NEW DELHI, Nov 30 (Reuters) - India plans to increase
2021/22 fertiliser subsidies to a record of more than 1.55
trillion rupees ($20.64 billion) to avoid shortages amid a sharp
increase in global prices of the chemicals, sources familiar
with the matter said.
The figure is almost double the amount budgeted for
fertiliser subsidies in the budget for this fiscal year ending
on March 31.
India, the top importer of urea, is a major buyer of
diammonium phosphate (DAP) needed to feed its huge agriculture
sector which employs about 60% of the country's workforce and
accounts for 15% of $2.7 trillion economy.
The government provides financial support to companies such
as National Fertilizer Ltd, Madras Fertiliser Ltd
, Rashtriya Chemical & Fertilisers Ltd,
Chamabal Fertilsers & Chemicals Ltd that sell
fertilisers at below-market rates.
Global fertiliser prices have surged roughly 200% over the
past year after record rises in the price of the two main energy
sources - coal and natural gas - used to produce the crop
nutrients and new export restrictions on fertilizers by China https://www.reuters.com/business/energy/what-does-chinas-power-policy-shift-mean-metal-makers-other-energy-hogs-2021-10-13
and Russia https://www.reuters.com/article/russia-fertilizers/update-2-russia-will-set-6-month-quotas-for-exports-of-nitrogen-fertilisers-idUSL1N2RU14O.
In this fiscal year, New Delhi has already raised fertiliser
subsidies twice pushing up the 835.48-billion-rupee budgeted
support by 434.30 billion rupees.
"This year is going to be one of the highest subsidy payout
because prices in international markets have gone up due to
various reasons including restriction by China on DAP exports,"
said one of the officials.
DAP IMPORTS DELAYED
India imports an average 60% of the 10-12 million tonnes of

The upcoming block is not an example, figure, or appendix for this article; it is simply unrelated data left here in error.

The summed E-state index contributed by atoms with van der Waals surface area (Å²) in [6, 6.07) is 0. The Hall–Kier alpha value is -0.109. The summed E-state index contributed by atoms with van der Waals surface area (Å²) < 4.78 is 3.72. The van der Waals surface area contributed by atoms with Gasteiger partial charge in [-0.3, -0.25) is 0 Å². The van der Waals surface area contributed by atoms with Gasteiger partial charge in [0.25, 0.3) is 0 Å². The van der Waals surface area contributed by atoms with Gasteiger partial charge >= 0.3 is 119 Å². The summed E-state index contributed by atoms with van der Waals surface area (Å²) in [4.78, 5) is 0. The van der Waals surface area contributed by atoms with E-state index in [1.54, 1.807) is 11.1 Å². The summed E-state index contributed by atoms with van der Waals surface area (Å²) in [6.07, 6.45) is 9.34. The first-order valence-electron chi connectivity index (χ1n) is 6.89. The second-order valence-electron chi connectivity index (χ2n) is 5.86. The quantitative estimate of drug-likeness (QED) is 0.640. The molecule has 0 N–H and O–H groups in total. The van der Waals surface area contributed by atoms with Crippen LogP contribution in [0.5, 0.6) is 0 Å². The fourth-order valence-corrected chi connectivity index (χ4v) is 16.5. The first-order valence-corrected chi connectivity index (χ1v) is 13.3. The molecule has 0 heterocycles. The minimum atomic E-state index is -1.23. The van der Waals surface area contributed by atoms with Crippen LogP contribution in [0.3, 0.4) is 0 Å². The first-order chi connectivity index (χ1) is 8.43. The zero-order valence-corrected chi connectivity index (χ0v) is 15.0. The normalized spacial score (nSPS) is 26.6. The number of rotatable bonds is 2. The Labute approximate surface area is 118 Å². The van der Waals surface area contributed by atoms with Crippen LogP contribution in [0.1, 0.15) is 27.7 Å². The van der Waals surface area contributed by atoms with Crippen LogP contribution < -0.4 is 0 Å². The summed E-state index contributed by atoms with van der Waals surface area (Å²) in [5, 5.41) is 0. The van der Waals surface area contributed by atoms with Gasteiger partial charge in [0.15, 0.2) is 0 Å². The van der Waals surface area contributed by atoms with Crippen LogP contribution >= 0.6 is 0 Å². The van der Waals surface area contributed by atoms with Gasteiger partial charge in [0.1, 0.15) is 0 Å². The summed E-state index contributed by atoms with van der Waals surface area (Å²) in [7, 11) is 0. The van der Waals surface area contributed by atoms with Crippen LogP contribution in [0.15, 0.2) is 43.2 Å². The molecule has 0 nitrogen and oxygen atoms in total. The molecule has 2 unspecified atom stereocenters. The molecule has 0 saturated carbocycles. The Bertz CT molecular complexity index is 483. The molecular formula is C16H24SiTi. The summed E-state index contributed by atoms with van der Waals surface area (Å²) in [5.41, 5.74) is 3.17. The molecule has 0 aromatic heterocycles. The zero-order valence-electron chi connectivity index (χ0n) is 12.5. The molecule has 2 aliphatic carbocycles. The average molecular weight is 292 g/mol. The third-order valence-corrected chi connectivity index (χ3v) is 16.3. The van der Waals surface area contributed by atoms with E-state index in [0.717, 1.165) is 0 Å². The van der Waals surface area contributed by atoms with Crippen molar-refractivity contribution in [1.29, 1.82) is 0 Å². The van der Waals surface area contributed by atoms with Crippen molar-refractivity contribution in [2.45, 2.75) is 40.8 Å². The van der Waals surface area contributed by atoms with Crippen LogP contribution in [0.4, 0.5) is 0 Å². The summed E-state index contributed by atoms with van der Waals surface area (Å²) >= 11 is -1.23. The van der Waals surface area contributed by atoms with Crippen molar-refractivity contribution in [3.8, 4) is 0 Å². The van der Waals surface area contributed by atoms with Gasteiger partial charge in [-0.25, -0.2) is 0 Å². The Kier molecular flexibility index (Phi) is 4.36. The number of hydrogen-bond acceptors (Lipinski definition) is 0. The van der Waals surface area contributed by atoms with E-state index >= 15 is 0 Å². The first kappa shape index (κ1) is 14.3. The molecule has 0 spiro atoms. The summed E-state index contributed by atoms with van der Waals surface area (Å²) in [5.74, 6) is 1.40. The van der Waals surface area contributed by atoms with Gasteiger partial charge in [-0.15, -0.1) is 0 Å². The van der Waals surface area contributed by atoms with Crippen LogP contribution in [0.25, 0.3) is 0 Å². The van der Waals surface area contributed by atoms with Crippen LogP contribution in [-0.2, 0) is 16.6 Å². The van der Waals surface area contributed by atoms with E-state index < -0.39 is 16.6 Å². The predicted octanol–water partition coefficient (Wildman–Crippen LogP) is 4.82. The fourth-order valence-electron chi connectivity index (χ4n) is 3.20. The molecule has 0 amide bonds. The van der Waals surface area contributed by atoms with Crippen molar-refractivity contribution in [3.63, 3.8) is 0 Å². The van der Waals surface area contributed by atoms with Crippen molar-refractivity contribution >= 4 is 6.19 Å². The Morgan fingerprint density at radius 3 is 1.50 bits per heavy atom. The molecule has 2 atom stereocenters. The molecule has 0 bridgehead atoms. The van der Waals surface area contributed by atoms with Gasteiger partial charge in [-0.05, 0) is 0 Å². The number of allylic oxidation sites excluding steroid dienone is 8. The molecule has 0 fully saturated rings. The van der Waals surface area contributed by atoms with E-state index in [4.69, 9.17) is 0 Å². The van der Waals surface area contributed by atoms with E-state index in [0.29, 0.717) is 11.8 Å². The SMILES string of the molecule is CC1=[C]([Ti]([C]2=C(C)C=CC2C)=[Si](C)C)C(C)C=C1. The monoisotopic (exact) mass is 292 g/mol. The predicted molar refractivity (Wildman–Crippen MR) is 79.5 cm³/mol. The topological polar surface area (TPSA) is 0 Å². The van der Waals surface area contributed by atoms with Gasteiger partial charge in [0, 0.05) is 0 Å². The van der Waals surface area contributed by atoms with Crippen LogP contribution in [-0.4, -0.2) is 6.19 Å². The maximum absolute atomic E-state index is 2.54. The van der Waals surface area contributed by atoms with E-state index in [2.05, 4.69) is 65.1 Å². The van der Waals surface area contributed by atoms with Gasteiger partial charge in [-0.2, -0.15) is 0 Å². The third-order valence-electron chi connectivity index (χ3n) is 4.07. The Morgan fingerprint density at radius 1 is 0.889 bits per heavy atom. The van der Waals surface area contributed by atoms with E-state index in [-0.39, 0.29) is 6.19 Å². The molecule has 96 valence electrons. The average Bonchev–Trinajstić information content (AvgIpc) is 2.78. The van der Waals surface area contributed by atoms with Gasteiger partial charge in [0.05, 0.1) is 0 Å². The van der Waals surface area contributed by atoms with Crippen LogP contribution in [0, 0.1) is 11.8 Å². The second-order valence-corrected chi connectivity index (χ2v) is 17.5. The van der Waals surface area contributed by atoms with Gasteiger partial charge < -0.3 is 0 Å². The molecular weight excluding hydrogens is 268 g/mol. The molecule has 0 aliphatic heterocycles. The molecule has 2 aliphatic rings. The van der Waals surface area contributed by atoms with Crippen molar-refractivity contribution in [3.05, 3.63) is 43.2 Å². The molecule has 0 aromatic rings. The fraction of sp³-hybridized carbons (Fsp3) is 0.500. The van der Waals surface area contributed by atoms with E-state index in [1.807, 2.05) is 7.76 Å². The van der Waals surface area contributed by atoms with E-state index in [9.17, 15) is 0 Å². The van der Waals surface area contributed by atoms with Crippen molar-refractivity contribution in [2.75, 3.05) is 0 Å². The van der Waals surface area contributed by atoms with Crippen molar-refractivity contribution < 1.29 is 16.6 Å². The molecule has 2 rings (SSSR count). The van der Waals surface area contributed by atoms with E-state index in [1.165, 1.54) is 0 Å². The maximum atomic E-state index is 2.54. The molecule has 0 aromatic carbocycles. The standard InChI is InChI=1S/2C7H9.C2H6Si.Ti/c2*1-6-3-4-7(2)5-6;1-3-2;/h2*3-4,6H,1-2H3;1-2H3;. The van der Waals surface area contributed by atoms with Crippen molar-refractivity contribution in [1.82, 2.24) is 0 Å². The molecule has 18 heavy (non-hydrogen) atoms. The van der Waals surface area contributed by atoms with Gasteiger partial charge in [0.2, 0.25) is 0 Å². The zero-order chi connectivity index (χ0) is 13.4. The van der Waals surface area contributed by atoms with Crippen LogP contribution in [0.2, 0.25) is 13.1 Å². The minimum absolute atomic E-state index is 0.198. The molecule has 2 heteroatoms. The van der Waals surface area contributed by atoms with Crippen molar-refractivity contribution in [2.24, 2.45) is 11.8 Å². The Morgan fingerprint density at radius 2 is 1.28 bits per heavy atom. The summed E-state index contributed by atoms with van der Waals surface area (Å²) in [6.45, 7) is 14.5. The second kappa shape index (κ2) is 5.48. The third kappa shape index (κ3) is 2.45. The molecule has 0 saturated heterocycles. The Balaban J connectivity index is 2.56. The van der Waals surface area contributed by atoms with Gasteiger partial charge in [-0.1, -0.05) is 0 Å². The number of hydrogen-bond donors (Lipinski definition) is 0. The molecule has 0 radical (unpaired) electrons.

its annual DAP consumption. "Of this 40% comes from China," a
second source said.
He said some DAP parcels from China have been delayed due to
exports restriction. To avoid shortages, the government has also
decided to further enhance compensation to the firms importing
DAP after restriction by China.
"We have asked some of the NPK (nitrogen, phosphate and
potassium) manufacturers to switch to production of DAP," this
source said, adding the fertiliser ministry has augmented
supplies to the districts with low stocks on a priority basis.
"Earlier we were using 15 trains for supplies of fertiliser
in the country but since October we have doubled the number of
trains for supplies," this source said.
However, farmers in India have complained about difficulties
in getting DPA. Demand for fertiliser rises during October and
November, a peak season for plantation of winter sown crops like
"We had difficulty in buying DAP this time and prices are
also high," said Ravindra Kajal, a wheat grower from northern
state of Haryana.
The finance ministry did not respond to Reuters email
seeking comment and the fertiliser ministry spokesperson did not
respond to calls.
For years, India has capped the price of urea at 5360 rupees
($71.36) per tonne excluding taxes, while in the global markets
prices have surged to around $990/tonne, a third source said.
India imports about 30% of about 35 million tonnes of average
annual consumption of urea.
According to the government data, urea prices surged by an
annual 144% in October to $690/tonne, while DAP prices rose by
84.3% on delivered basis to $682/tonne.
India does not control prices of DAP but raises the subsidy
to keep an indirect check on retail prices. Retail prices of a
tonne of DAP in India hover around 25,000 rupees ($332.85),
whereas global prices have surged to about $750, the third
($1 = 75.1080 Indian rupees)
(Additional reporting by Mayank Bhardwaj; editing by David